The Democratic Republic of the Congo (DRC) has significant deposits of minerals and metals, including gold, copper, tantalum, tungsten, coltan and cobalt. For more than a decade the extraction of these resources has been linked to conflict, human rights abuses and corruption.
Much of the mining in the DRC is done by artisanal miners, who work using hand-held tools. Artisanal miners often receive very little for the minerals they extract and face systemic exploitation in the DRC where mine sites are controlled by powerful individuals, including political figures and armed groups. They work in extremely dangerous conditions, usually without any safety equipment. Serious and fatal accidents on mine sites are regularly reported by media and NGOs. Artisanal miners have also been subjected to threats, physical assault and ill-treatment on mine sites at the hands of the mine police, or private security guards working for those who control the sites.
The minerals extracted by artisanal miners are ultimately sold outside of the country, after having passed through a number of actors and processes, in an often complex and opaque supply chain. In recent years there has been increasing attention to the issue of supply chains and the companies and countries that ultimately receive minerals from the DRC, as these actors can play an important role in preventing human rights violations and abuses.
This report focuses on mining in the Katanga region in the south east of the DRC, where copper and cobalt are mined. Much of the DRC's copper and cobalt goes to China. In 2012 China is reported to have imported 166,000 tons of cobalt concentrates from the DRC, which was more than 90 per cent of China's total import of cobalt (177,000 tons). Although Chinese companies have been allocated large mining concessions since the 1990s, because of political instability these were largely dormant and much of the copper and cobalt that has gone from the DRC to China was extracted by artisanal miners.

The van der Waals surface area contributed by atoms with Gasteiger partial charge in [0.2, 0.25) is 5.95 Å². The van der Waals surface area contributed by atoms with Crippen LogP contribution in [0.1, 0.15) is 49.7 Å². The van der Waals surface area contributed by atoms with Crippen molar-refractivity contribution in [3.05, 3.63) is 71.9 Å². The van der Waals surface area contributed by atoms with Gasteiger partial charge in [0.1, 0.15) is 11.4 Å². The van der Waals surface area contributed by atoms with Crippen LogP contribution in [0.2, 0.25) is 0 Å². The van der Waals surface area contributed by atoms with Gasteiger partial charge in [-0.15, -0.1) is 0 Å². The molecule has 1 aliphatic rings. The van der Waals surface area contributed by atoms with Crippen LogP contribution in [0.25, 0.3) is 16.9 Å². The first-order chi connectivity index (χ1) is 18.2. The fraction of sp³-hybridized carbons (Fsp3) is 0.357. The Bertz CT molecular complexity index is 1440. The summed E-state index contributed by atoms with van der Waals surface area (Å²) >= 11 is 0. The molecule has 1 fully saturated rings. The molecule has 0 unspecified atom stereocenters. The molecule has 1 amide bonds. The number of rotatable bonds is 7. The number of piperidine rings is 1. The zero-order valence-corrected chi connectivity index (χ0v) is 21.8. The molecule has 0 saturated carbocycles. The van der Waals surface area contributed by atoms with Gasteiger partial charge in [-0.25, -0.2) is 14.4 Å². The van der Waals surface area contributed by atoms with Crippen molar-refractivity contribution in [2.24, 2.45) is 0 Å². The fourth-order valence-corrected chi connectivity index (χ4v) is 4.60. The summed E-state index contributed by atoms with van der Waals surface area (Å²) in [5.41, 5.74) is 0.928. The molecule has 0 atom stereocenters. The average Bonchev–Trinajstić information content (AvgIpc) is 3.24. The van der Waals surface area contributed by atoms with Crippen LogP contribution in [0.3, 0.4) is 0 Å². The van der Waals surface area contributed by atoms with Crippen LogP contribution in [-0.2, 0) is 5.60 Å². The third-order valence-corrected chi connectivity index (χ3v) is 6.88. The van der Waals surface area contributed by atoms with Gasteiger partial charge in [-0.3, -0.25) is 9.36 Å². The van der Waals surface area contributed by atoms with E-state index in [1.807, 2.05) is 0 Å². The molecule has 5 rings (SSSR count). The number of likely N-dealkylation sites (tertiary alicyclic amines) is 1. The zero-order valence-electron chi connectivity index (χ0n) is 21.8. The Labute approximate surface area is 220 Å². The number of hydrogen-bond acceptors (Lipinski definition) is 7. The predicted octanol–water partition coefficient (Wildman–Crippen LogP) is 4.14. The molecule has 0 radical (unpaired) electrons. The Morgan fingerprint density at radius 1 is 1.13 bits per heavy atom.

China is set to remain a major importer of Congolese copper and cobalt. A controversial multi-billion dollar resources-for-infrastructure deal signed between a consortium of Chinese state construction companies and the DRC's state-owned copper company Gécamines, created the Sino-Congolese mining joint venture, Sicomines. This company, in which the Chinese partners are the major shareholders, was allocated substantial reserves of copper and cobalt in the province of Katanga. Sicomines is expected to begin production in 2015.
Mining in Katanga is in transition. Although artisanal mining is still widespread, industrial mining - often involving multinational companies - is on the increase. Chinese companies are emerging as dominant players in industrial mining in Katanga with several already involved in joint ventures with the DRC's State-owned mining company, Gécamines. Chinese investment is supported by financial and diplomatic relationships between the governments of DRC and China. As multinational extractive companies move into the area, artisanal miners have been moved off mining sites, sometimes violently. Local communities have also faced eviction to make way for mining; the manner in which some of the evictions are carried out violates international law and standards.
This report documents human rights violations and abuses arising from the operation of both artisanal and industrial scale mining, including forced evictions of communities from around mine sites and violations of the rights of artisanal miners. It looks at the responsibilities of the DRC and of the multinational companies involved directly in mining or in the supply chain. The report pays particular attention to the extent to which Chinese companies involved in mining in Katanga respect human rights in their operations. The report concludes with recommendations to the DRC, the mining companies in Katanga, and the home States of the mining companies, including China.